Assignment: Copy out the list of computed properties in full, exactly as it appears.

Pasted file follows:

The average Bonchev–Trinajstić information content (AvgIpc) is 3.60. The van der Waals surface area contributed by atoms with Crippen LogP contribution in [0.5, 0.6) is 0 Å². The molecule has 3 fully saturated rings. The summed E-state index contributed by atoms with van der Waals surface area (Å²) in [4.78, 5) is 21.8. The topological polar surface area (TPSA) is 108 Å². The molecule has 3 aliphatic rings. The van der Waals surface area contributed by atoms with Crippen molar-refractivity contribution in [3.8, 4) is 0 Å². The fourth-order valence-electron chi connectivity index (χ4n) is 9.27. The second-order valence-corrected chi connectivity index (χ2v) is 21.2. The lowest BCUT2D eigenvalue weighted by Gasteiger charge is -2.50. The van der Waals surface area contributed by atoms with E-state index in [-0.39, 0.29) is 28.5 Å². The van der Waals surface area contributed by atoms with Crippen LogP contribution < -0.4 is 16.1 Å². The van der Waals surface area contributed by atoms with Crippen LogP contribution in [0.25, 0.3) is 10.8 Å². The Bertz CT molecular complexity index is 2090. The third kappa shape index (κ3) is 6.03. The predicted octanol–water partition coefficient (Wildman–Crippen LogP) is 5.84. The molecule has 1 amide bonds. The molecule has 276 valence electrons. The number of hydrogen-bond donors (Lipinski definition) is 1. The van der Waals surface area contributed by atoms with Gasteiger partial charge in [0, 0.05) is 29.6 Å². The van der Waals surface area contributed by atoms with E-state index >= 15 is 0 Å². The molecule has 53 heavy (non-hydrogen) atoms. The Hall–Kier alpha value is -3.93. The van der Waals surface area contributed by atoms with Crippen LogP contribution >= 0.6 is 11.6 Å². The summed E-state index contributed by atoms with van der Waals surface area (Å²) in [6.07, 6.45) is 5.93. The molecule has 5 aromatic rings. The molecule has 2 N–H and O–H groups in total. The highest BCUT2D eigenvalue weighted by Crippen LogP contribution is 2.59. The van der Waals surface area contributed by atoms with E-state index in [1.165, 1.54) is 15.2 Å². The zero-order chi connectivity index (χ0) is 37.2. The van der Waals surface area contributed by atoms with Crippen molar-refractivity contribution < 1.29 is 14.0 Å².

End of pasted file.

The average Bonchev–Trinajstić information content (AvgIpc) is 3.60. The van der Waals surface area contributed by atoms with Crippen LogP contribution in [0.5, 0.6) is 0 Å². The molecule has 3 fully saturated rings. The summed E-state index contributed by atoms with van der Waals surface area (Å²) in [4.78, 5) is 21.8. The topological polar surface area (TPSA) is 108 Å². The molecule has 3 aliphatic rings. The van der Waals surface area contributed by atoms with Crippen molar-refractivity contribution in [3.8, 4) is 0 Å². The fourth-order valence-electron chi connectivity index (χ4n) is 9.27. The second-order valence-corrected chi connectivity index (χ2v) is 21.2. The lowest BCUT2D eigenvalue weighted by Gasteiger charge is -2.50. The van der Waals surface area contributed by atoms with E-state index in [-0.39, 0.29) is 28.5 Å². The van der Waals surface area contributed by atoms with Crippen LogP contribution < -0.4 is 16.1 Å². The van der Waals surface area contributed by atoms with Crippen LogP contribution in [0.25, 0.3) is 10.8 Å². The Bertz CT molecular complexity index is 2090. The third kappa shape index (κ3) is 6.03. The predicted octanol–water partition coefficient (Wildman–Crippen LogP) is 5.84. The molecule has 1 amide bonds. The molecule has 276 valence electrons. The number of hydrogen-bond donors (Lipinski definition) is 1. The van der Waals surface area contributed by atoms with Gasteiger partial charge in [0, 0.05) is 29.6 Å². The van der Waals surface area contributed by atoms with E-state index >= 15 is 0 Å². The molecule has 53 heavy (non-hydrogen) atoms. The Hall–Kier alpha value is -3.93. The van der Waals surface area contributed by atoms with Crippen LogP contribution >= 0.6 is 11.6 Å². The summed E-state index contributed by atoms with van der Waals surface area (Å²) in [6.07, 6.45) is 5.93. The molecule has 5 aromatic rings. The molecule has 2 N–H and O–H groups in total. The highest BCUT2D eigenvalue weighted by Crippen LogP contribution is 2.59. The van der Waals surface area contributed by atoms with E-state index in [1.165, 1.54) is 15.2 Å². The zero-order chi connectivity index (χ0) is 37.2. The van der Waals surface area contributed by atoms with Crippen molar-refractivity contribution < 1.29 is 14.0 Å².